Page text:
Superintendent Raúl Bejarano indicated he may retire earlier than planned following Tuesday night’s vote of “no confidence” from the Sunnyside Unified School District board.
“If the board has no confidence in me, I need to retire at (the) earliest possible date,” he said Wednesday.
An unexpected move by the Sunnyside board not to renew a contract for Bejarano – a contract it already had approved by a 4-0 vote in June – will be revisited.
Asked to comment on the reversal, Bejarano said he had no comment, adding, “I want to leave the Sunnyside School District with my head held high.”
“The manner it (the vote and discussion on the contract) was handled was a rude shock to me,” he said.
Bejarano, 60, has been the district’s superintendent since 2000 and announced earlier this year that he would retire in June.
The board, after an executive session Oct. 10, first voted 3-2 to approve a $102,000 contract, then almost immediately reconsidered and voted 3-2 not to renew it.
“I wouldn’t attribute anything to the vote (not to approve Bejarano’s contract) except there was not three votes to approve the particular wording of the particular form that was before the governing board,” said the board’s legal counsel, John Richardson.
Richardson was with the board in executive session, but not there when they voted, he said.
“The fact that they did not approve the contract last night doesn’t mean they won’t approve it in the future,” Richardson said.
Bejarano took a vacation day Wednesday.
There was an attempt to call a special executive session for today, but a quorum could not be reached, said district spokeswoman Monique Soria.
According to minutes of the June 20 meeting, the board – minus member Linda Lopez, a state representative who had been participating in the meeting via telephone but had to leave to be on the floor of the legislature – voted 4-0 to approve the contract of Bejarano.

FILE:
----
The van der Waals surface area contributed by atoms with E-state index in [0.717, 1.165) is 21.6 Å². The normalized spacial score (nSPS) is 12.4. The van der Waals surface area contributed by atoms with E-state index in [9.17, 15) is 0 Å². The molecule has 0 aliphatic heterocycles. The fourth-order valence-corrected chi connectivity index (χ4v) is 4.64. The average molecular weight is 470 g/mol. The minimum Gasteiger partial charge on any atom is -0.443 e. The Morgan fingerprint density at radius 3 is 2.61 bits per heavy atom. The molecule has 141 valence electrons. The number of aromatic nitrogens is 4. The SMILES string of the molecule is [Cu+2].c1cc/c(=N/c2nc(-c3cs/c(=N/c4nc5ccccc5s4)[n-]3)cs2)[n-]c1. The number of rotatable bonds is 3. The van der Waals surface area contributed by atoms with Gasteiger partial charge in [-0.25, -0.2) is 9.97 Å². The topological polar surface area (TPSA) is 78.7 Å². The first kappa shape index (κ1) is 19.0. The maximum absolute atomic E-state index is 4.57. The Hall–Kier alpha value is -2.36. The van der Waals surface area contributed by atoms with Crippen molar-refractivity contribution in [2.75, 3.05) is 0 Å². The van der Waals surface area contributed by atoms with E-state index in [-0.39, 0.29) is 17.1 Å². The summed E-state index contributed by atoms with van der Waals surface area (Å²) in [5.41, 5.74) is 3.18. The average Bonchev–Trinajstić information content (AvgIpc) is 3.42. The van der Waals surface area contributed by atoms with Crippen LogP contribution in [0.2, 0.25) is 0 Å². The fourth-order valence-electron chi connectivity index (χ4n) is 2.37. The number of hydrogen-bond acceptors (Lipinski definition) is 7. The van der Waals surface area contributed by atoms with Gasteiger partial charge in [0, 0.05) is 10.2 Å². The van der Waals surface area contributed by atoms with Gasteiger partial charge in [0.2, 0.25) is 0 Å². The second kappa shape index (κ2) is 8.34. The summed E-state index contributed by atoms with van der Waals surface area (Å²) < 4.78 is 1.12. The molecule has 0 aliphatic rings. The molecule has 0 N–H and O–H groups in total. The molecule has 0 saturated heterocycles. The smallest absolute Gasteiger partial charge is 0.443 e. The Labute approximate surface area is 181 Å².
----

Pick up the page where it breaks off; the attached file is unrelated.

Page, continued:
But Lopez said “it was unclear what action actually had been taken on his contract and what was specifically in it, so that was why it was on the consent agenda” at the Oct. 10 meeting.
Lopez, who has been vocal about her dissatisfaction with Bejarano’s performance, said she doesn’t think the superintendent communicates well with the board and doesn’t treat board members equitably. She also said she feels like the district is “stagnant” under Bejarano’s leadership.
Responding to her comments, Bejarano said Sunnyside has grown to such a size that it is very hard to “keep individuals appraised and informed of every detail.”
“There are so many things that happen in a district (of) our size. Boards would likely want to know the most important items,” he said.
Lopez said she had no idea why board members Tony Silvain and Luis Araiza would vote against Bejarano’s contract.
Meanwhile, the Sunnyside Administrators Association held an emergency meeting Wednesday and voted unanimously to write a letter of support and a statement of confidence in Bejarano, to be submitted to the governing board and the local newspapers, Soria said.
Speaking of his future plans, Bejarano said “I anticipate my retirement. I want to stay in the community. The people of Sunnyside have been wonderful to me.”
In an earlier interview with the Citizen, Bejarano announced his intention to become a full-time grandfather and carpenter.
“We have an old home that belonged to my grandparents, built in 1890,” he had said, “so all I want to do is rebuild it.”
A search for a replacement for Bejarano already is in the beginning stages. But it is based on his retiring at the end of the school year.
By Konstantinos Kalaitzidis, Mary Bustamante